I have had a student for five years and now he almost doesn’t need me, his writing is so good, and so we end up talking about books. He looks to me to recommend books that will put him over the moon. It occurred to me that maybe I would share some of these with you and you can see if they excite you. Ready?
• WOMEN by Charles Bukowski. This poet turned fiction writer’s got a wry, laconic wit and that hardboiled LA down and out genius.
• BUT BEAUTIFUL by Geoffrey Dyer. Short stories about (real life) jazz musicians and the music, sad or exquisite, of their lives.
• THIS IS NOT A NOVEL by David Markson. Everything you ever wanted to know about the lives of artists in one sentence observations. You’ll always have something interesting to bring up at cocktail parties.
• LILAH by Marilynne Robinson. A woman who has had a difficult life learns about trust, only to be achieved through honesty, no matter how unexpected it is.
• HALF BLOOD BLUES by Esi Eduygan . A jazz band caught in Europe in the Second World War and the fate of all the musicians, as narrated by one of the musicians in a sound of its own.
• FABULOUS SMALL JEWS by Joseph Epstein. Older Jews who live middle class lives in Chicago and the disappointments and victories of carrying on. Told with sharp eyed caustic observance.
• COOKING WITH FERNET BRANCA by James Hamilton-Paterson. You’ll be laughing out loud at its tone and timing.
There are of course many more books but all of these listed above are incredibly original in their style, truthfulness and heart. They are the types of books that make you admire writing and books in general. Each of them have their own artistic shape and have nothing imitative about them.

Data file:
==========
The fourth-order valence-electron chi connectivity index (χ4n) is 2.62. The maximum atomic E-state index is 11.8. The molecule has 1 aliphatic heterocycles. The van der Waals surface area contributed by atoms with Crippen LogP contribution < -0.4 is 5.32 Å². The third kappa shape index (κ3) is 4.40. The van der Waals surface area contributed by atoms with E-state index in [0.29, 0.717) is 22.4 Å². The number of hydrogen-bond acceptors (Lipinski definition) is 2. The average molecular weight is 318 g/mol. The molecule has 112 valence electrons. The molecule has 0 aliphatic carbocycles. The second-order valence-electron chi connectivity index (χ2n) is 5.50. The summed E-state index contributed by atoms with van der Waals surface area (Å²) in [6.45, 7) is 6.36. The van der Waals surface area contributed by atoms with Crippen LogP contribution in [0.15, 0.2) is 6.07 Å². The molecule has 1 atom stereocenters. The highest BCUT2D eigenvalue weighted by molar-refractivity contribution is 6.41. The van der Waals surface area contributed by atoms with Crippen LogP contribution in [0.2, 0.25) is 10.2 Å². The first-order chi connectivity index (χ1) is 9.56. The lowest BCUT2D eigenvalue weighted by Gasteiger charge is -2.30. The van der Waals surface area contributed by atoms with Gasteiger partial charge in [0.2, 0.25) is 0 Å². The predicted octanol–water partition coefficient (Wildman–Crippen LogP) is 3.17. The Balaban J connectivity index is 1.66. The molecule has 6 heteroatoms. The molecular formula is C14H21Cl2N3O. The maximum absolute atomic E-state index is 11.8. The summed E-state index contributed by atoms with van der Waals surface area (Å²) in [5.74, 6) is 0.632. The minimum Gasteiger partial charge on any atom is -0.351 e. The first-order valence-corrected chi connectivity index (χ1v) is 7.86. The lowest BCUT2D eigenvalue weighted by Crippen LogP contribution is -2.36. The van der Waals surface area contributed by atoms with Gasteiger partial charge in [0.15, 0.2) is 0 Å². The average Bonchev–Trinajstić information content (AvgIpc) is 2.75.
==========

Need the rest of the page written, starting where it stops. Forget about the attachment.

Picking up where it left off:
As a writing coach, I cannot teach originality. I can prod for truthfulness and heart, I can excise where an author is boring. But to reach within the human condition and find what is meaningful and will change the reader, what will make the reader look at his or her own life more clearly, that is what art is for.
As an author myself, it is a hard bar to achieve. Frustrating, but the only reason to write (for me.) It requires listening to my inner ear, trusting risks I take, not caring what the madding crowd thinks, and pushing myself to write a book that would make me shocked and inspired as I read it. Not shocked in the prurient sense of the word, but shocked in the sense that I would sit up and think, “Oh my God that is clear vision. I am a better person for this book.” I included wits in my list of writers because wit is always based on truth, truth that frees the joy in oneself.
Now that is a bar of achievement for all of us writers to strive for.